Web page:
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Difference between revisions of "Forage Cap"

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(Bad gen... again!)
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Forage Cap, Issued in the good old days. Still issued. Made you look like someone from Thunderbirds or a popcorn seller in the movies. Replaced by the [[Beret]].
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A generic term used to describe a cap utilised for general non-dress wear, i.e a cap used for fatigues or foraging - the origins of which are cavalry-related. These caps were worn in lieu of shakoes and helmets which were uncomfortable for general utility work. Forage caps came in many shapes and designs, from simple [[Beret|Balmoral]]-style bonnets to more elaborate affairs such as the [[Tent Hat]]. Largely replaced by the [[Glengarry]] or Side Cap in the British Army during the mid-Victorian era.
 
 
Nicknamed 'Side Cap' since they were somtimes [sic] wore one one side.
 
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'''Yet again''', inaccurate posting. The beret did not replace the Cap - Service Dress. The Cap - Field Service did. This in turn was replaced by the Cap - General Service, or 'Cap Ridiculous'. This is what the beret replaced.
 
 
 
As for the side cap, this had its origins in the Victorian army for undress wear. A later variation of this was the (already mentioned) Cap - FS, which came in a variety of regimental patterns as well as the more often encountered khaki that became general issue around 1937. The side cap and forage cap are two entirely different items of head wear.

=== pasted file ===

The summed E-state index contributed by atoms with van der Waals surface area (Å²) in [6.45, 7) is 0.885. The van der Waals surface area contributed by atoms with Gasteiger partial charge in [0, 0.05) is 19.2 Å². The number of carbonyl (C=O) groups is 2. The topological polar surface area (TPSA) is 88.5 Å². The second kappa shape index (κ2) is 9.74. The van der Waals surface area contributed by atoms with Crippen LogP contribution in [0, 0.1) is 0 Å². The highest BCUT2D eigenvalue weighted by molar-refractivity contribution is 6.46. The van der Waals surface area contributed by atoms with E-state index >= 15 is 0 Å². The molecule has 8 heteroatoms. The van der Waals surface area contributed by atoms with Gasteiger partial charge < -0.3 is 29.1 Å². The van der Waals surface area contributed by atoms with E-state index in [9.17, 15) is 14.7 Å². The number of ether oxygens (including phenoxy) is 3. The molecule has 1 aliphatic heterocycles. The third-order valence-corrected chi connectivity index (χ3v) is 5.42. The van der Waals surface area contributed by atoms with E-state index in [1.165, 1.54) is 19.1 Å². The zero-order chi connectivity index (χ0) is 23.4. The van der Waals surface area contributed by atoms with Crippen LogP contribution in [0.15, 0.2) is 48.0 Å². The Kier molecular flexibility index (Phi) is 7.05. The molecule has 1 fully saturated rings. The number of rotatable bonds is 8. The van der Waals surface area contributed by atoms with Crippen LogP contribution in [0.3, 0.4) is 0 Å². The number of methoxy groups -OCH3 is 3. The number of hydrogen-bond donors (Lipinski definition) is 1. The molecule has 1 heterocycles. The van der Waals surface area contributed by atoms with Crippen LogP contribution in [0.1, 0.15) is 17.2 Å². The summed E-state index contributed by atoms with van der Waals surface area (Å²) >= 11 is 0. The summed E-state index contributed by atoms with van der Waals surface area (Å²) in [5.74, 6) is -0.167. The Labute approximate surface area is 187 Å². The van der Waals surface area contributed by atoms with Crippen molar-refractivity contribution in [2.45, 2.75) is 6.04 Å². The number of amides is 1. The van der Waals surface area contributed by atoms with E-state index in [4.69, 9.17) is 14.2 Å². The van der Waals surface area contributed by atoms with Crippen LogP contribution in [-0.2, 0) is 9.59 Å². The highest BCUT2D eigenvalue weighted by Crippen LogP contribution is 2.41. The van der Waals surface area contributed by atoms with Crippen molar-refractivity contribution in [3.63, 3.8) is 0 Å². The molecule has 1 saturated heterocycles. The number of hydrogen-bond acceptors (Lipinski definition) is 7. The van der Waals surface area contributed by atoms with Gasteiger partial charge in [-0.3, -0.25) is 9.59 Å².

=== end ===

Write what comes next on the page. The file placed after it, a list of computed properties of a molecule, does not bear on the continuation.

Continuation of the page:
By the way this is a full stop:'''.''' This is a comma:''',''' Two entirely different uses. Get a fcuking grip!
 
  
 
[[Category:Clothing]]
 
[[Category:Clothing]]

Latest revision as of 20:15, 8 January 2007

A generic term used to describe a cap utilised for general non-dress wear, i.e a cap used for fatigues or foraging - the origins of which are cavalry-related. These caps were worn in lieu of shakoes and helmets which were uncomfortable for general utility work. Forage caps came in many shapes and designs, from simple Balmoral-style bonnets to more elaborate affairs such as the Tent Hat. Largely replaced by the Glengarry or Side Cap in the British Army during the mid-Victorian era.